• Drivers should avoid backing log trucks into or out of highways at all costs. The time it takes to perform this maneuver creates increased exposure to being struck by other motorists traveling on the Highway. If backing is necessary, never attempt backing into or out of a Highway without Spotters/Flaggers. Also, be sure traffic warning signs, such as "Log Trucks Entering Highway," are posted in each direction, well ahead of the logging site.
  • Always check behind your truck/trailer before backing. Back-up cameras on vehicles are helpful, and some loggers have even installed them on their trailers.
  • When possible, plan your travels to avoid backing up, especially for stops along the route for food or breaks. Finally, before driving away, perform a walk-around, as other vehicles may have parked behind or beside the log truck after you parked.


Always obey parking laws when parking your log truck/ trailer. When it is necessary for a driver to park their vehicle parallel to a highway, always park on the right side of the road, with the flow of traffic. Doing so will reduce the risk of an accident and ensure you are not liable if your truck/ trailer is struck by another vehicle. Check your State/local statutes for specific information.

The safest and most secure place to park your truck is a gated, fenced, and lighted office/shop/yard with a security system, including video surveillance monitored by a third-party vendor. The company's policy should include controls for vehicle key security.

Night Operation

Driving a log truck at night can be a challenging experience but careful planning and safety measures can greatly reduce the risk of an accident. When driving at night, consider the following:

  • Perform pre-trip/post-trip inspections.
  • Make your lights and tape "pop!" Keep an old rag or towel handy and frequently wipe dirt/road film off lights and reflective tape to improve their visibility.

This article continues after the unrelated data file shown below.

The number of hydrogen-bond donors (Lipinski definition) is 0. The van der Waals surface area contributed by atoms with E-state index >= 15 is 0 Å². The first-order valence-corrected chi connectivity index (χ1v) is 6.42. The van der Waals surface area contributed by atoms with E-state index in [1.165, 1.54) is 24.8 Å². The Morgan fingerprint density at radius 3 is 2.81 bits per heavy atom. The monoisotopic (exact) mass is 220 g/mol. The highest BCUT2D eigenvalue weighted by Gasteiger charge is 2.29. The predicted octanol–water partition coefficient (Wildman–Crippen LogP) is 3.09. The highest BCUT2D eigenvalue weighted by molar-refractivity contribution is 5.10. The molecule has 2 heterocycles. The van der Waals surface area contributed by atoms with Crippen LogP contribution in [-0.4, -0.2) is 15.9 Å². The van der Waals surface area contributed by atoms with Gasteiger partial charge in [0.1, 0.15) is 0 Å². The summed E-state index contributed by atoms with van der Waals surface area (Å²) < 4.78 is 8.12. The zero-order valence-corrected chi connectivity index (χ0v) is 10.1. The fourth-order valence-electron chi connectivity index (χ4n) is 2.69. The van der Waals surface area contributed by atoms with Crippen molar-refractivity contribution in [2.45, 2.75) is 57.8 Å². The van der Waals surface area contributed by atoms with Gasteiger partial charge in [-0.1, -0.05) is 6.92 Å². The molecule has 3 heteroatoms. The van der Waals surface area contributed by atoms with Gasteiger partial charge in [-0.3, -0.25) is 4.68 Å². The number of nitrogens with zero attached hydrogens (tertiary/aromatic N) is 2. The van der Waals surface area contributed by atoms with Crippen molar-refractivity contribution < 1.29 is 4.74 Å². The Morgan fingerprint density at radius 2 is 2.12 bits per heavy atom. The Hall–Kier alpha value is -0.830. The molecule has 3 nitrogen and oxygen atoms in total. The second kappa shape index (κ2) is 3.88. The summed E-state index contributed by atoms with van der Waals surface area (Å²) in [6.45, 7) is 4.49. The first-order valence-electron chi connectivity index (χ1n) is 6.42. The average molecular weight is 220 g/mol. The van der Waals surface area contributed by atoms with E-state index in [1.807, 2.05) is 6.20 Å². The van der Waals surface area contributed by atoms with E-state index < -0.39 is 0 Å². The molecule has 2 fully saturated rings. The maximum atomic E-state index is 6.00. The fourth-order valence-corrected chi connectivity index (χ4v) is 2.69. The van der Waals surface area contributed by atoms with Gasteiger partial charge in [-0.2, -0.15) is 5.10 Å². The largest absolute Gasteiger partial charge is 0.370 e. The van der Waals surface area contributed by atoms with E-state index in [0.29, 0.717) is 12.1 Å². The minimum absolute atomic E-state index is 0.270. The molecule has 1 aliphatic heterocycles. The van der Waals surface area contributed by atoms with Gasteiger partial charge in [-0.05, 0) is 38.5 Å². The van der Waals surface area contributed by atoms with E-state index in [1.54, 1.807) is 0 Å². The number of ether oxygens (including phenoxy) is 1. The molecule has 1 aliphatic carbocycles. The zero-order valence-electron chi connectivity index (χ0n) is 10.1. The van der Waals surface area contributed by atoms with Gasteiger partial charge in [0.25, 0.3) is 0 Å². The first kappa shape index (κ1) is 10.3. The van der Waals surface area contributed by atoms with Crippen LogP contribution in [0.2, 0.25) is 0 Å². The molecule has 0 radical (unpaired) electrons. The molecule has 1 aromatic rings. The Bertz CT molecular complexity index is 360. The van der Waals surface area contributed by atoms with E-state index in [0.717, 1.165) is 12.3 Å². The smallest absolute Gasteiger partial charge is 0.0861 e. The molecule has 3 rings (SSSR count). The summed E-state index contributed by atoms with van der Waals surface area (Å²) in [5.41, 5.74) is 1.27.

• Driving at night is more dangerous due to reduced visibility, resulting in less time to react to other vehicles, pedestrians, and wildlife. Slow down and keep your eyes moving.
  • Get on board with Telematics! GPS monitoring and dash cameras have proven to be very valuable for owners and drivers of log trucks. BITCO has successfully used GPS information and dash cam video to defend our customers and their drivers during lawsuits resulting from vehicle accidents. GPS units or dash cameras from a provider are best, as they store information in a "cloud" rather than on a SIM card. SIM cards are unreliable and may be lost or damaged. It is imperative that companies have someone in management analyze the data from these systems and coach drivers on the results.


Check out these other recommendations to help you arrive at your destination safely.

  • Handheld devices are not allowed while driving. Hands-free devices, such as Bluetooth, may be required. Check your company's policy as well as State and local statutes.
  • Seatbelts are required while driving. Drivers increase their chance of surviving a crash when wearing a seatbelt. Also, while the fine for not wearing a seatbelt may be low, this violation can have a negative impact on DOT/CAB Reports, as the penalty is one of the highest point values in the system.

With proper training and practice, drivers can become safer and more efficient. For more safety tips, contact your local Risk Control Consultant. To find a BITCO agent near you, click the button below.

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For information purposes only. BITCO's blog content does not address all potential circumstances and is not a substitute for business, safety, or legal consultation.